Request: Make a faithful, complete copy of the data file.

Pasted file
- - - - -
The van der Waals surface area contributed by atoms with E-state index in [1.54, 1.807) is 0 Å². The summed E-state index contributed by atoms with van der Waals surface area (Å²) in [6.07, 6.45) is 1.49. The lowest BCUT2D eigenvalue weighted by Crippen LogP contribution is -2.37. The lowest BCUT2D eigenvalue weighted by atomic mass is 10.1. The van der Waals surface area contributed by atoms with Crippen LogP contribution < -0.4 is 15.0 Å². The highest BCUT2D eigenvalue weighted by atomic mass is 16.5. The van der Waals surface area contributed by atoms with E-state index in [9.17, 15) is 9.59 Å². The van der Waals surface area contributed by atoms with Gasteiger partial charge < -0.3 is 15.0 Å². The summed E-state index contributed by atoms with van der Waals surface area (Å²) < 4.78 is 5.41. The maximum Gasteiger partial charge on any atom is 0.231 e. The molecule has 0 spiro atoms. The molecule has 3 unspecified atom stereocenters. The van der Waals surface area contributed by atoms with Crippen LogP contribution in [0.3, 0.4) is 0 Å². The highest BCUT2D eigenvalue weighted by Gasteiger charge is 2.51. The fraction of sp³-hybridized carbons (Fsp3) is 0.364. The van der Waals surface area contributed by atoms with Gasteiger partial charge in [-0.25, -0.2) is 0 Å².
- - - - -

The van der Waals surface area contributed by atoms with E-state index in [1.54, 1.807) is 0 Å². The summed E-state index contributed by atoms with van der Waals surface area (Å²) in [6.07, 6.45) is 1.49. The lowest BCUT2D eigenvalue weighted by Crippen LogP contribution is -2.37. The lowest BCUT2D eigenvalue weighted by atomic mass is 10.1. The van der Waals surface area contributed by atoms with Crippen LogP contribution < -0.4 is 15.0 Å². The highest BCUT2D eigenvalue weighted by atomic mass is 16.5. The van der Waals surface area contributed by atoms with E-state index in [9.17, 15) is 9.59 Å². The van der Waals surface area contributed by atoms with Gasteiger partial charge < -0.3 is 15.0 Å². The summed E-state index contributed by atoms with van der Waals surface area (Å²) < 4.78 is 5.41. The maximum Gasteiger partial charge on any atom is 0.231 e. The molecule has 0 spiro atoms. The molecule has 3 unspecified atom stereocenters. The van der Waals surface area contributed by atoms with Crippen LogP contribution in [0.3, 0.4) is 0 Å². The highest BCUT2D eigenvalue weighted by Gasteiger charge is 2.51. The fraction of sp³-hybridized carbons (Fsp3) is 0.364. The van der Waals surface area contributed by atoms with Gasteiger partial charge in [-0.25, -0.2) is 0 Å².